The Screaming Pen

Providing Global Insight, Context, and Perspective

Espera un Minuto, Mi Compadre

Immigration on the Border (1): Why a Wall & Obstructionism won’t do, but the National Guard Will

As long ago as August 2004 there were reports of U.S. officials apprehending Syrians along the border. A prosaic statement you might say, except for that we are not here talking about Iraq, but New Mexico and Arizona. Admittedly, much of the hype surrounding Middle Eastern terrorists infiltrating the U.S.-Mexico border comes from minutemen groups. Yet combined with Senator Norm Coleman‘s (R-MN) announcement that government officials smuggled “enough radioactive material to make two dirty bombs” into America, it can only be hoped that the revelation causes alarm.

Terrorism is just one part of the broader debate about immigration though, the crux of which is two-fold: what to do about securing the border, and how to deal with those illegal immigrants presently inside the country (see Immigration at Home). Regarding the first, the potential link between illegal immigration and terrorism leads to the conclusion that securing the border is an absolutely vital concern. Moreover, as the current border control system is flagrantly incapable of doing so – evidenced by the estimated 11 million illegals that have already bypassed it – whatever method is most effective should be implemented.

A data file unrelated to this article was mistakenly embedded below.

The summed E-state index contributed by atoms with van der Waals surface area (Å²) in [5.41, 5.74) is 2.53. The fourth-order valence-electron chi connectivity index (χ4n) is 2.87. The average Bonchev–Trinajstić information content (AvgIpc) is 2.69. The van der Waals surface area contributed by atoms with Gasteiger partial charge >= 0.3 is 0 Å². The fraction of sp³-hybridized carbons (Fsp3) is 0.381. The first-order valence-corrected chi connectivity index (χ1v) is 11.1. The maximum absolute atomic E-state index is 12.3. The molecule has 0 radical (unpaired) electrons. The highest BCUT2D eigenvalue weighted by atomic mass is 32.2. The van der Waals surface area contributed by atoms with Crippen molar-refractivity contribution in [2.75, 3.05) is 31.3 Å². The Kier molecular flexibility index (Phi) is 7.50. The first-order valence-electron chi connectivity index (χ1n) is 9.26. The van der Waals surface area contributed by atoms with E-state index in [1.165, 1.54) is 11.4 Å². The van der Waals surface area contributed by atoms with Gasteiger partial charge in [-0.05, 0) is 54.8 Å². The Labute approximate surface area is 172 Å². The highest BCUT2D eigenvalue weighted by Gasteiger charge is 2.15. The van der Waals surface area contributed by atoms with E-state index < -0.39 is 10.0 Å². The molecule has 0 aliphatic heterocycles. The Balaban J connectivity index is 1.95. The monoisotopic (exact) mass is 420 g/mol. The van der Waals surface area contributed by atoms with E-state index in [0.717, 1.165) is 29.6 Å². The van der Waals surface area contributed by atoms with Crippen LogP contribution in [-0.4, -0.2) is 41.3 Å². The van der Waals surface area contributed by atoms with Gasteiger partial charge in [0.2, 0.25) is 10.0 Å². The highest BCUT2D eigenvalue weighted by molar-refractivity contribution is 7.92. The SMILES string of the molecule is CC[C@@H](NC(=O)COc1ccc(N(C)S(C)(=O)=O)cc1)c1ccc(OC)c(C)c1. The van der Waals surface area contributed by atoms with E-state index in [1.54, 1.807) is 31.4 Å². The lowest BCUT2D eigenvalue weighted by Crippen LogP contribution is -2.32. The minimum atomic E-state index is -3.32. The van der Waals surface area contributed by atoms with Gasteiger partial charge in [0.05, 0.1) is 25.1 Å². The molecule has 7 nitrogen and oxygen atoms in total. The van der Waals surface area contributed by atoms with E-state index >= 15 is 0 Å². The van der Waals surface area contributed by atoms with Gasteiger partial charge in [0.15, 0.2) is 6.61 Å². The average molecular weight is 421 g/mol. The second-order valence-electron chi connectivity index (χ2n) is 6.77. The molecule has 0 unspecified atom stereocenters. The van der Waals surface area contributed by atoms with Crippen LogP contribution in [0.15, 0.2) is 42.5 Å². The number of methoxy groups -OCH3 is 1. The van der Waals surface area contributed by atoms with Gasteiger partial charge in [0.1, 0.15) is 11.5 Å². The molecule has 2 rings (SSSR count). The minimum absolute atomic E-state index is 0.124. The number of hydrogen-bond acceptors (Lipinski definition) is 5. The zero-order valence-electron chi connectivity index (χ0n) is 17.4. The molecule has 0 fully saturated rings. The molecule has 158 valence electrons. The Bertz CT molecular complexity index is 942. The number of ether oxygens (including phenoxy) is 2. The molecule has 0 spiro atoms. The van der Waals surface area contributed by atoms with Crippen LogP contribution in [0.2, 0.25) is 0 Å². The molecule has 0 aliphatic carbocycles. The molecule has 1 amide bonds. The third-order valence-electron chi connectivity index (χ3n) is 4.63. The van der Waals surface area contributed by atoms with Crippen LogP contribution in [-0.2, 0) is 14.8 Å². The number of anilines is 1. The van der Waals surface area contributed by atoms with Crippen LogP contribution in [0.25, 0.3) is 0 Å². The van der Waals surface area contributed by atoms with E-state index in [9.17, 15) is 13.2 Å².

You know me, VIP, no ID, bottles in DP, I do it B-I-G

You know me, no I.D., drinking D-P, I do it B-I-G

Some suggest erecting a wall. Make it a hundred feet tall, replete with a moat, razor wire, spotlights, and attack dogs. But while such a barrier would be effective in theory, it conjures up images of Palestine and Berlin pre-1989 and is certain to provide America-bashers with plenty of useful PR.

Tonight, President Bush will propose in his primetime address that the National Guard “temporarily” assist the overwhelmed Border Patrol with its duties. Combined with steps to legalize those already in the United States and expedite the visa process (see forthcoming second article), this is a positive prescription. It would minimize the awkwardness caused by the petulant (and sometimes violently extrajudicial) minutemen militias and help deal with the onerous strain of illegal immigration on public infrastructure and slippery terrorist, drug smuggling, and criminal operations. The protests of Mexican President Vicente Fox can be overcome and he will soon be gone from office anyway.

The Guard’s being streched too thin due to other responsibilities is a legitimate concern, and military planners will have to work out the details. But eliminating the billions of dollars of pork that Congresspeople squander every year on pet projects would be a start and help free up valuable resources. Yet critics on both the left and the right frequently assert that it’s not the National Guard or U.S. military’s “role” to play grab ass along the border.